Monday, October 10, 2016
A far-Leftist half-gets it about Pauline
From "New Matilda"
Nelly Thomas (below) recognizes that ordinary people disagree with and resent much of what they are told and commanded by the political elite. She even recognizes that the pronouncements and ukases of the Green/Left are part of the problem. And there is no doubt that such resentments do form part of the base of support for Pauline Hanson.
She is wrong,however, in thinking that ONLY the uneducated support Pauline. I am part of a pro-Pauline family and two of us are highly educated. What she says is largely a regurgitation of what is said about support for Donald Trump, and surveys of Trump supporters in America find he has extensive support at all educational levels.
What she overlooks is that at least half of Australians support Pauline's ideas about Muslims. That's surely too many to be dismissed as a "Lumpenproletariat". I suspect that what underlies her thinking and the thinking of other vocal Leftists is the old "all men are equal" myth. In accord with that, Muslims must be seen as not significantly different from anybody else. But they ARE different. Their supremacist religion makes them a breeding ground for terrorism. How can anybody deny that when we have seen so much mayhem from Jihadis arising out of Muslim communities?
So it is entirely rational and reasonable for anybody to be rejecting of having Muslims among us. Muslims are a clear public safety concern. 99% of individual Muslims in Western countries have done nobody any harm but the madmen Islamic communities regularly spawn must make them unwelcome immigrants. In legal terms they are accessories before the fact. Nelly Thomas is completely oblivious of all that. Her Leftist selectivity towards the facts is running deep and strong
I am always amused at the way Leftists froth at the mouth over any hint of white supremacism but close their eyes to constantly and blatantly preached Muslim supremacism. Leftism does entail a profound inability to handle reality. It's a low-level form of schizophrenia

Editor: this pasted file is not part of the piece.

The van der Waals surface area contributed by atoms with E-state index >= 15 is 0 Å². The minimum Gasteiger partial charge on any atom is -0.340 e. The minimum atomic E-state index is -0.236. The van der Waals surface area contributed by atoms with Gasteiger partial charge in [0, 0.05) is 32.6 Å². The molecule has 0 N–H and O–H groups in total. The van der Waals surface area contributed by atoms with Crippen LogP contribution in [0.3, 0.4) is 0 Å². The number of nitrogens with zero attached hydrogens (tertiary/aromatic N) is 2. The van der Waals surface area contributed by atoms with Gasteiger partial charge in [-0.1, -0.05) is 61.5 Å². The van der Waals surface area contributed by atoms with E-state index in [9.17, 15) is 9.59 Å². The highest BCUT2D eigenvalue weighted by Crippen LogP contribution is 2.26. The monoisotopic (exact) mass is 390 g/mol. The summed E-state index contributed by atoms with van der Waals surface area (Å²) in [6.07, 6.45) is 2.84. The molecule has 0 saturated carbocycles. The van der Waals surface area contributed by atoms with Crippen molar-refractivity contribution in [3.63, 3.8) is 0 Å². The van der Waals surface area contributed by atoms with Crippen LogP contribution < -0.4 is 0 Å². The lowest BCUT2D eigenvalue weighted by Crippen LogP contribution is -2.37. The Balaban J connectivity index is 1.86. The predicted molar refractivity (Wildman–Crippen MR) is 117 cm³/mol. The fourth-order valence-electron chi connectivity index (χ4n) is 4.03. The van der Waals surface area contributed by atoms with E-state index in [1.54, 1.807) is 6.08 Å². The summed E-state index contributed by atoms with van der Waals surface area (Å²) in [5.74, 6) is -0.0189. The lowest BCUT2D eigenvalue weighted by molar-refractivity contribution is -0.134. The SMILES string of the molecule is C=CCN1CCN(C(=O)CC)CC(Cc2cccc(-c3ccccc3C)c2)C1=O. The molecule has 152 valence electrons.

I’ve been wrestling about whether or not to write this piece. So much has been said about Pauline Hanson, so much has been said by her, and so little of it has been productive. But, I’ve decided to weigh in because I come from Hanson country: working class, socially conservative, racist, homophobic, xenophobic Australia.
I went to a public school, I know what it’s like to worry about the electricity bill. The extent of my early cultural experiences were The Sullivans and Albie Mangles. I left my hometown when I was 17, but my roots are there, my family are there and I know this Australia intimately.
For better or worse, unlike most of the people writing, tweeting and talking about Pauline Hanson, she is part of me; part of my story.
A little peek behind the veil.
The last time I went home for Christmas, I went to a family barbecue. I walked in and one of my Uncles turned, saw me, and introduced me to all his friends as, “This is Nelly, she’s my smart-arse radical niece from Prick-toria” (it gets worse), to which – after the laughing had died down – one of the guests said, “I hope she doesn’t protest for those bloody towel-heads,” and everyone cracked up again.
And he’s one of the Uncles who actually likes me. For real.
On the same trip I went to visit a school friend. We were catching up on old times and talking about teachers and who ended up with whom and all that stuff, when her husband joined in and, out of the blue, told me he’d seen a local copper chase a little *&^%$ (a word for “Aboriginal kid” that I refuse to repeat) on a stolen bike in his police car and knock him off it.
The boy was 8. Apparently he was physically uninjured and no charges were laid. We weren’t in Kalgoorlie, but close enough.
On another trip, I rang a cousin to arrange to catch up. His voicemail message was him saying in an Indian accent that he couldn’t answer the phone because he was on the toilet after eating a curry.
Another time, an Aunty – who was sympathetic to my “different” views – tried to find common ground and suggested that “The Aborigines” should be given their land back. I was somewhat heartened until it became clear she meant the “desert” and that she thought they’d “all be happier there”.